Coffee is commercially produced in more than 50 countries, and more than 3 billion cups a day are consumed annually in the world. It is estimated that the annual income of the coffee sector exceeds 200 billion dollars .
As the number of coffee consumers continues to increase and producers work hard to keep up with demand, the coffee industry today faces unprecedented challenges and changing dynamics of command that drive change and adaptation. Business, as usual, is no longer an option.
The COVID-19 pandemic has hit actors across the coffee value chain hard and fast. Still recovering from the shock, they are banding together to survive and rebuild in a more sustainable way.
The effects of climate change , while certainly not new, are now more visible than ever – especially in producing countries, which are also the most vulnerable . There are environmental, social and economic inequalities within value chains.
Calls for fairer and more ethical trading systems have become a global priority, shaping consumer trends. Meanwhile, economic developments in some producing countries are changing the geography of consumption and have the world considering new trade models. New partnerships, technology and greater participation of women and youth are contributing to a constructive evolution of the coffee industry. They change the way we produce and consume coffee.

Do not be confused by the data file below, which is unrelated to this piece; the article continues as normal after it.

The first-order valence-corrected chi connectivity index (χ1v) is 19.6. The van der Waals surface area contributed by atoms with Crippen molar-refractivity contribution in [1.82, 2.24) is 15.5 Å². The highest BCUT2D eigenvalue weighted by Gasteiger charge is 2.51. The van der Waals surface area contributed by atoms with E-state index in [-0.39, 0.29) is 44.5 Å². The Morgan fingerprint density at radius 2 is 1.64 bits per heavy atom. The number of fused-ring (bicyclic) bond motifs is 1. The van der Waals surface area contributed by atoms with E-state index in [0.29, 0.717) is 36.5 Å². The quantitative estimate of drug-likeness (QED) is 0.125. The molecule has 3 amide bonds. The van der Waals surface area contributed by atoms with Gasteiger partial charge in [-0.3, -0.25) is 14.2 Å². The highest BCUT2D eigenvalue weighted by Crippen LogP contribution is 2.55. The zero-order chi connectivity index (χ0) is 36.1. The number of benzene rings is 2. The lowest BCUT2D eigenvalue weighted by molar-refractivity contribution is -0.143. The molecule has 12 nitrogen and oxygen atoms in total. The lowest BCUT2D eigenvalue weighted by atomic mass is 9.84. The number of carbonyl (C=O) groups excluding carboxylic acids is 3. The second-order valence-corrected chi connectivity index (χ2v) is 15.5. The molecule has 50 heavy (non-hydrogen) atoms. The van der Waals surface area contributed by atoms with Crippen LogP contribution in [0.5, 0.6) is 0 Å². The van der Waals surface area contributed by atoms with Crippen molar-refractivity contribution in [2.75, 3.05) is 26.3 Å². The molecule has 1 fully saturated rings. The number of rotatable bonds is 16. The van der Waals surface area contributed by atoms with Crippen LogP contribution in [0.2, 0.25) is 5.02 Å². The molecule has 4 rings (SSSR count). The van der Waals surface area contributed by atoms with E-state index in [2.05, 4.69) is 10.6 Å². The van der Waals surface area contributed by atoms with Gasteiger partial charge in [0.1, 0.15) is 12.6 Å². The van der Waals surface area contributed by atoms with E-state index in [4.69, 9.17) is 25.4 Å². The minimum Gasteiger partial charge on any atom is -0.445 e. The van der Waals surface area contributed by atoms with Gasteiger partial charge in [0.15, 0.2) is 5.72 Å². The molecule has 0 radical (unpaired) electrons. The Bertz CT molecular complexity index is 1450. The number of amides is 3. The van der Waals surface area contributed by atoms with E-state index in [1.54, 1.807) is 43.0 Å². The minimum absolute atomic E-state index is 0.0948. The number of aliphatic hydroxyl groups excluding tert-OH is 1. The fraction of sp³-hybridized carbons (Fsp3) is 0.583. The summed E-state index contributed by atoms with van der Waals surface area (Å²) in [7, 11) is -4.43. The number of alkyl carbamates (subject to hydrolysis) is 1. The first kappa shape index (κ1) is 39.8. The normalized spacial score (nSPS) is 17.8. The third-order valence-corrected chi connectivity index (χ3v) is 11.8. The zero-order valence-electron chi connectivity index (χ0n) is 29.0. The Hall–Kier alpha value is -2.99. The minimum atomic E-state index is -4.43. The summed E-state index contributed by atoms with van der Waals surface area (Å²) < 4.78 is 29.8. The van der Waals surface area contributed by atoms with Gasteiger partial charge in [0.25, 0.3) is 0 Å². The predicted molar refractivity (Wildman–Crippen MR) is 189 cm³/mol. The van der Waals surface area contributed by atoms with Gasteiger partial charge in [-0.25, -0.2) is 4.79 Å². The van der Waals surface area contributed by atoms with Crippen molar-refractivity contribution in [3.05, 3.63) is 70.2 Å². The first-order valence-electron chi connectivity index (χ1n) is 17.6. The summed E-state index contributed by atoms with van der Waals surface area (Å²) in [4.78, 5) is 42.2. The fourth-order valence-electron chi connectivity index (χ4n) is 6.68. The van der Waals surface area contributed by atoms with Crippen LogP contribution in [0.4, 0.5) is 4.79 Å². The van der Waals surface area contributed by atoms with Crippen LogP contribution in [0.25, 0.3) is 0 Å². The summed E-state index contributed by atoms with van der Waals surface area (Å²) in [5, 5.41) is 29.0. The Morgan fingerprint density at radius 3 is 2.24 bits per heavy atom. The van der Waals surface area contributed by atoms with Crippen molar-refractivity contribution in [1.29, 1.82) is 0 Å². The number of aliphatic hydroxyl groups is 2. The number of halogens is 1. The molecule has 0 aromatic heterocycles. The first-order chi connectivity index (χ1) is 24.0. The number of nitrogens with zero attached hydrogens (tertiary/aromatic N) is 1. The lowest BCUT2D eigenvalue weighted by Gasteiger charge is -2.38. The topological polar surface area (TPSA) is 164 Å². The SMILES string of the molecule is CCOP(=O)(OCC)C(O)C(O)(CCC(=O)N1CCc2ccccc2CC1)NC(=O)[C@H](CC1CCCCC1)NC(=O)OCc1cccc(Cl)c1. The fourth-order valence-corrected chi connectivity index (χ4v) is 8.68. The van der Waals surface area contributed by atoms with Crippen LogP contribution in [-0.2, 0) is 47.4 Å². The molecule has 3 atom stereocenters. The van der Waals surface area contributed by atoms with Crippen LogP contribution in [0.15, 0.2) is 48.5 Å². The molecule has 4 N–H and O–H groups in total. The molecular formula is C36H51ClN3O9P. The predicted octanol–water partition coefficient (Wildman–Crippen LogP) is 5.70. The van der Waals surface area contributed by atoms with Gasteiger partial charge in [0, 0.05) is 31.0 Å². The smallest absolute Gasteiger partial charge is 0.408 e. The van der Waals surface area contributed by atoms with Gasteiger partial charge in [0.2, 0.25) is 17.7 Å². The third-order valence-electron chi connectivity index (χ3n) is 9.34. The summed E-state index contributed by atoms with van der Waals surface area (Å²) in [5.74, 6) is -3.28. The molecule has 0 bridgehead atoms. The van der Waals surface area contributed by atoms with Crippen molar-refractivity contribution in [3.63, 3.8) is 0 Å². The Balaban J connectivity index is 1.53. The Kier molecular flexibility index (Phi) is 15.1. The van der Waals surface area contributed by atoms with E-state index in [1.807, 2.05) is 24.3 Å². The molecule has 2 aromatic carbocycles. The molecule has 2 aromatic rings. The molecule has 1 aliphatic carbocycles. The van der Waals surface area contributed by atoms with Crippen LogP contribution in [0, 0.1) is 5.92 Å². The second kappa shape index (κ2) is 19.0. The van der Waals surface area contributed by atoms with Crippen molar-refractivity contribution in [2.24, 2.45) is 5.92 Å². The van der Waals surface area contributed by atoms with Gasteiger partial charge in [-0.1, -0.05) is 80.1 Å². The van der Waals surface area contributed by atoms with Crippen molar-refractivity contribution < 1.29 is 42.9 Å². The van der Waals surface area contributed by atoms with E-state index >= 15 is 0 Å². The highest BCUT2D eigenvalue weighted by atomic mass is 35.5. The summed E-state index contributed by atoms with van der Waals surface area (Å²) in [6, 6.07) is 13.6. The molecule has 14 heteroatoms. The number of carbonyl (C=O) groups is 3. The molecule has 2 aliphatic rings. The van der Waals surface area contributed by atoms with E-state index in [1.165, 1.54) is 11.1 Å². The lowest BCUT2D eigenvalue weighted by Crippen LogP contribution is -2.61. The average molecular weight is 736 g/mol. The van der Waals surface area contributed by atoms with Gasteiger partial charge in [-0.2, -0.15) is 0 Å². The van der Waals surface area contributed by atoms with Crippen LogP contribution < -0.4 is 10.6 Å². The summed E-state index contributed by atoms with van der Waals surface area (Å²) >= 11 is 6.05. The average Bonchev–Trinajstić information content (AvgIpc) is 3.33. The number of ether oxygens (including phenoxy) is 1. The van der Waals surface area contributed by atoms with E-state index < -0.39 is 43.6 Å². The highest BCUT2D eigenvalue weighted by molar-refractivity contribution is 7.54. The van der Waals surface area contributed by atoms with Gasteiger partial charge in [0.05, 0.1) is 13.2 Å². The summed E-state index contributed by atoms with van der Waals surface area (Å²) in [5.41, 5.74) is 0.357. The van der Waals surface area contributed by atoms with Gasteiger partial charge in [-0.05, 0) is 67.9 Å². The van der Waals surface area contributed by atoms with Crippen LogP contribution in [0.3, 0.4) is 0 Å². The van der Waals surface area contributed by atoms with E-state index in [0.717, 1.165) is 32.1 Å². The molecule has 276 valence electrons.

This was one of the reasons we chose the name ASANTE , which means Thank you in Swahili (Tanzania) and the Maconde people (Mozambique). We would like to thank the producers of this very good drink, as well as our customers and business partners, for visiting us and consuming our Speciality Coffees and Refinement Products.
In the next few posts we will produce, we will explore the main forces driving change in the coffee industry and what trends are emerging as a result.